Q. I have two virtual networks with the same address space and want to connect them both to my on-premises. What can I do?
A. It is important to use unique IP address spaces for each virtual network used in Azure so that routing can occur between virtual networks and between on-premises and the virtual networks. If virtual networks have the same IP address space and both are connected to on-premises it would not be possible to route from on-premises to resources on the virtual networks. If there was no overlap in the actual virtual subnets used in each network it may be possible to use a limited address space on-premises and route to a subset of the address space of each virtual network however this may not work depending on the negotiation between gateways and even if it works initially you may experience problems. The best option is to remove the address space overlap. Since you cannot move VMs between virtual networks you can instead utilize the fact you can move VMs between virtual subnets in the same virtual network. A high level approach to change the address space used would be as follows:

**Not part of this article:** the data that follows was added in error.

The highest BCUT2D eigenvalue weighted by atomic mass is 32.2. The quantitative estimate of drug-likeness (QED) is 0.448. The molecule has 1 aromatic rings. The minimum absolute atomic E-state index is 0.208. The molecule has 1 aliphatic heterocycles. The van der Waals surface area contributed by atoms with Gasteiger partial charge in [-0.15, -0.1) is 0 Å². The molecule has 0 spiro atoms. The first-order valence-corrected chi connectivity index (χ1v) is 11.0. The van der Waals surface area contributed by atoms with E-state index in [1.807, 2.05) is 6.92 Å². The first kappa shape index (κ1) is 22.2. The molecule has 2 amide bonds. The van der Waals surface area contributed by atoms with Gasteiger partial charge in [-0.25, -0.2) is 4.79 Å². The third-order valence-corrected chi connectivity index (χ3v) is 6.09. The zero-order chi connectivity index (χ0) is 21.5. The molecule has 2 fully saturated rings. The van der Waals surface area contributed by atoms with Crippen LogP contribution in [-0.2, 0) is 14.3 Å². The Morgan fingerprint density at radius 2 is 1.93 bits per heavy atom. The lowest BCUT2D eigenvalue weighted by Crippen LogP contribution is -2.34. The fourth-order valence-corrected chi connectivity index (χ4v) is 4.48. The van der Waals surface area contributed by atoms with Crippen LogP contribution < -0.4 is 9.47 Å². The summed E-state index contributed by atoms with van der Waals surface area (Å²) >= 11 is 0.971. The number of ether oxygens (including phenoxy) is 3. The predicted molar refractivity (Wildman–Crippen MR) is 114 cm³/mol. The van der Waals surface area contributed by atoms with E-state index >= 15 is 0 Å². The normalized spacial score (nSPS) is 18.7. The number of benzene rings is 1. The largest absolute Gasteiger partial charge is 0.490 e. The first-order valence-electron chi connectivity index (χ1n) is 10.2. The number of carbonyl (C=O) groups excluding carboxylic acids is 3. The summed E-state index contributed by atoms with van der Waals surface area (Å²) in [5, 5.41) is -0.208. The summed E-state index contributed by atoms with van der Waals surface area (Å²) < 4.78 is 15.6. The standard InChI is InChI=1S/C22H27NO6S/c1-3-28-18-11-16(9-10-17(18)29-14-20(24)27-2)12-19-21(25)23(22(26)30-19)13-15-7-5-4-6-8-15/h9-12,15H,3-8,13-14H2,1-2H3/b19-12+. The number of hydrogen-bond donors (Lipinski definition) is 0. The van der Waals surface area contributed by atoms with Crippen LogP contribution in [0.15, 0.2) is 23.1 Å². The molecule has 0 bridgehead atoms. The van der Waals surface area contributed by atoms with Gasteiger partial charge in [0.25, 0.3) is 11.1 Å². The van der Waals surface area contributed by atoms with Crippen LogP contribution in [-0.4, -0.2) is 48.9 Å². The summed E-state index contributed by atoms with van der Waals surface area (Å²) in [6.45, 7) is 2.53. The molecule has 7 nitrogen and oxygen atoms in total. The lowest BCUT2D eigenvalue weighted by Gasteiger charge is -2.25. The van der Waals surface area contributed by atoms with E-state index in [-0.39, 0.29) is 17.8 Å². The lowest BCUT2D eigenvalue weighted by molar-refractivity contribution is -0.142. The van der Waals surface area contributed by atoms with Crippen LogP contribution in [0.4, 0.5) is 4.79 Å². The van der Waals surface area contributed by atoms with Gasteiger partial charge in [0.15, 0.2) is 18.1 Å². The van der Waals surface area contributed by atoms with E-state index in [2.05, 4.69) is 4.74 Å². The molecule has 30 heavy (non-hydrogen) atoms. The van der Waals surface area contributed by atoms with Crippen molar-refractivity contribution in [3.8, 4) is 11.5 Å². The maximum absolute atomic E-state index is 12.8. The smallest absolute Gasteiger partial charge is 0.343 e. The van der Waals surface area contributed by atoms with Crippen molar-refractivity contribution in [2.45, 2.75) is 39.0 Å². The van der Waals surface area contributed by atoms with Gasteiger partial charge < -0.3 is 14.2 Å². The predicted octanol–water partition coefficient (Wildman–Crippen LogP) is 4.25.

- Identify a new address space that does not overlap for the virtual network
- Add this new address space to the existing address space of the virtual network
- Create virtual subnets in the new address space
- Shutdown the VMs
- Move the VMs (NICs) to subnets in the new address space portion (using PowerShell or the new Azure portal)
- Remove the now empty virtual subnets from the original address space
- Delete the old address space range
You have now migrated your VMs to a new address space that does not overlap! Note, that to avoid this problem make sure you have a central process to allocate address spaces to be used in cloud services to avoid this type of problem ever happening!
Each week, John Savill answers all of your toughest tech questions about the worlds of Windows Server, Azure, and beyond. Read his past IT advice here, and email your questions to email@example.com.